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AW rev counter: revenue grows but margins less steady

Jonathan Storey summarises the key takeaways from the latest automaker quarterly results

The global economy picked up in Q1 2023, as supply disruptions continued to ease and lower energy prices removed some inflationary pressure. However, inflation remained above targeted levels, particularly in North America and Europe. In China economic year-on-year (YoY) growth recovered to 4.5% in Q1-23 as the economy reopened.

Over the first three months of the year global light vehicle demand grew by 4.9% or just under 1 million units, helped by the fulfilment of back-orders as supply shortages eased. The overall increase was constrained by a drop in China, where a sharp fall in January was only partly offset by increases in the following two months.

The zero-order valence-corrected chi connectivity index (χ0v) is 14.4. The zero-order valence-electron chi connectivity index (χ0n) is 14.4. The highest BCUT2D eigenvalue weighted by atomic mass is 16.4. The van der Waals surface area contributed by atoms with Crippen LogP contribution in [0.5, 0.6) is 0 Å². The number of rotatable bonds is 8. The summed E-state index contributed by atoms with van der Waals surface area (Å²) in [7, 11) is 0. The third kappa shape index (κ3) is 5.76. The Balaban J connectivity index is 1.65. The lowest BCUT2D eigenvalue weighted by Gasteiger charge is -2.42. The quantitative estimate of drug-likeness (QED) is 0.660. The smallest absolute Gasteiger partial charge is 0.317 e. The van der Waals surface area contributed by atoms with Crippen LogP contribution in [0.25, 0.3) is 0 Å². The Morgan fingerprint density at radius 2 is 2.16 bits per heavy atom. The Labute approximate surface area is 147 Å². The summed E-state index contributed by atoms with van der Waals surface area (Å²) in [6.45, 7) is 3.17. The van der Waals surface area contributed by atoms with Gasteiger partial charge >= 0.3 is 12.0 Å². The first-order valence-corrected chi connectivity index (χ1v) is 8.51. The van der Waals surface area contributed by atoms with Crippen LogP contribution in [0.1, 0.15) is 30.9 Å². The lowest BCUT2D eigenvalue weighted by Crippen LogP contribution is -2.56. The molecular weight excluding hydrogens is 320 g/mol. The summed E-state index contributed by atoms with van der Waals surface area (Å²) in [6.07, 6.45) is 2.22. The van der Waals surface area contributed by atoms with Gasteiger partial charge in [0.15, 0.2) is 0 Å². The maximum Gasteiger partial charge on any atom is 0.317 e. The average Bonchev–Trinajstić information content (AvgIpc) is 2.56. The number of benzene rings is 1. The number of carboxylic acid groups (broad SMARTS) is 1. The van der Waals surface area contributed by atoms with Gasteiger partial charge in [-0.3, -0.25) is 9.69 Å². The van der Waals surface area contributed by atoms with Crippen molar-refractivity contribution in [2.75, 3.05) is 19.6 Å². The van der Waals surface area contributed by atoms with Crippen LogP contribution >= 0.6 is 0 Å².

Change in revenue (%) Q1-2023 -v- Q1-2022

Change in revenue (%) Q1-2023 -v- Q1-2022

Looking at the aggregate performance of the 16 leading global OEMs, unit sales rose by an average 5.5%, ranging from a drop of 18.4% at MMC to a rise of 17.2% at Subaru.

Change in Ebit margin (pts) Q1-2023 -v- Q1-2022

Change in Ebit margin (pts) Q1-2023 -v- Q1-2022

Although not all the major OEMs saw higher sales for the quarter, without exception they all reported higher revenue, most of the increases in double digits, as net pricing remained buoyant and the year-ago comparators for some OEMs were weak.

Change in unit sales (%) Q1-2023 -v- Q1-2022

Chart 3: Change in unit sales (%) Q1-2023 -v- Q1-2022

The average Ebit margin dipped by 0.1 points to a still-respectable 7.4%, as five OEMs reported lower margins, ranging from a drop of 0.3 points at Mercedes-Benz to 7.8 points at Tesla—which reported a 26% drop in Ebit. The other nine major OEMs reported Ebit margin increases ranging from 0.3 points at GM to 3.8 points at Subaru.

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